The entire period from about 1873 to the end of World War may be seen as a nearly continuous series of regional wars of European and American Empire expansion. It came at great cost to indigenous populations and nations that were subjugated into the modern World System in this phase of empire building. Following the Franco-Prussian War of 1870-71, the two European powers turned attention again to expanding their positions and holdings overseas, primarily in Africa and Asia where these two continental powers were seeking to carve out a position relative to the British Empire, the limited positions of the Dutch, Portuguese and Spanish. Another period of nearly continuous international conflict, war and crisis may be seen between 1873 and 1919 (Wallerstein 2011). This period includes the subjugation of the American continent by the United States after the Civil War, and the division of Africa after the Congress of Berlin with resulting invasions and colonization of the African continent and violent battles and wars, the Zulu Wars and resistance to the British in 1875; the Mahdist State and revolt in the Sudan in 1885 up to its final defeat and dismantling after the Battle of Omdurman in 1898. These are only a partial list of these continental-wide conflicts.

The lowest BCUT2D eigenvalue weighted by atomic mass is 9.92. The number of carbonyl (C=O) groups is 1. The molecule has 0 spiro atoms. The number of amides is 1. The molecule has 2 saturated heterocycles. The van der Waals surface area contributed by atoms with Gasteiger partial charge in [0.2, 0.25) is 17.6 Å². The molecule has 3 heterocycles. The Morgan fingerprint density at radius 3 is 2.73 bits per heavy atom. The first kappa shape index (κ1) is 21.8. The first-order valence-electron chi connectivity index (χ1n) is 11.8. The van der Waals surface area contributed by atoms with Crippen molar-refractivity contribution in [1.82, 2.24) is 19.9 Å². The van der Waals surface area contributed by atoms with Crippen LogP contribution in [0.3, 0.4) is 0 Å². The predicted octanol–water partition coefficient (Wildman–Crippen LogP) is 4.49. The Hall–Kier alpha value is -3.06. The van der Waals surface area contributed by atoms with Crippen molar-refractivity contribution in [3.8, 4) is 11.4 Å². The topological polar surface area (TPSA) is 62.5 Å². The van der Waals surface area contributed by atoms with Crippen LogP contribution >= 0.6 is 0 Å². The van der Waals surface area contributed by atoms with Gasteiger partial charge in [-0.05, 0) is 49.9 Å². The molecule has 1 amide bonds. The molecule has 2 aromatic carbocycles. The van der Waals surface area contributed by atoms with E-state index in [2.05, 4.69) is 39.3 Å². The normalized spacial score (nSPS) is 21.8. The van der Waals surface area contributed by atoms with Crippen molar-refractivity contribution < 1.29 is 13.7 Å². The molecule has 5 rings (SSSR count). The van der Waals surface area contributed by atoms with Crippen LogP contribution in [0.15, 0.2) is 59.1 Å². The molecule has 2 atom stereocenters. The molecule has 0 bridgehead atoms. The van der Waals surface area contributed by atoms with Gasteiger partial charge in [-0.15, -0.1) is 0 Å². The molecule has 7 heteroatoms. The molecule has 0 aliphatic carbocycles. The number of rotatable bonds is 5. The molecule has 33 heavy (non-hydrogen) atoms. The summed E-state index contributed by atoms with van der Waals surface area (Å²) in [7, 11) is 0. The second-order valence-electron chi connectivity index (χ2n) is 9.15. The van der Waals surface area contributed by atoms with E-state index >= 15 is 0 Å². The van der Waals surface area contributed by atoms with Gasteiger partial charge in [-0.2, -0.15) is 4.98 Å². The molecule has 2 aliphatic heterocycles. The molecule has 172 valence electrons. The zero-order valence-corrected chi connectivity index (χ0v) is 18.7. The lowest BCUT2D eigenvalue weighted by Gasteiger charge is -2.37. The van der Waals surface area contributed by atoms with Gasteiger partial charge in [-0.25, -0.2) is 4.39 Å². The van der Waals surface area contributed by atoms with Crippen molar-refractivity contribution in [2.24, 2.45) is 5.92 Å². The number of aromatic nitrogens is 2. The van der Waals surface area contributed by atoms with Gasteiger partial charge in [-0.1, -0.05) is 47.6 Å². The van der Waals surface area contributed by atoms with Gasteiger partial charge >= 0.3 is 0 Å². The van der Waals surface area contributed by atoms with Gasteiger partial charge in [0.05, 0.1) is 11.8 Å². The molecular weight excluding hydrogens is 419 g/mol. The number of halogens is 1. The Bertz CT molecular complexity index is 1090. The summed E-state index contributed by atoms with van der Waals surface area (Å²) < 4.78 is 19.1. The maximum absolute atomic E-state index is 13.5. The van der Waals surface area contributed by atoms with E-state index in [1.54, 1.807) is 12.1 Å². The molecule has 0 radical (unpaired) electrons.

Historians differ and spend a great deal of time on discussing the nuances of specific diplomatic incidents that precipitated the crisis that ultimately caused World War I. If on one takes a longer and more comparative view of how competing empires create violent and invasive wars, then this period is better understood (Reinhard 2016).The American position during this period is one of reconsolidation of their continental system and of Reconstruction following the American Civil War. The continental wars of expansion witness multiple incidents of atrocities against Native Americans in almost all of the Western territories and states. The brief but poignant victory of the Plains Indians tribes against General George Armstrong Custer and the defeat of his 7th Cavalry forces at Little Big Horn in 1876. Continue reading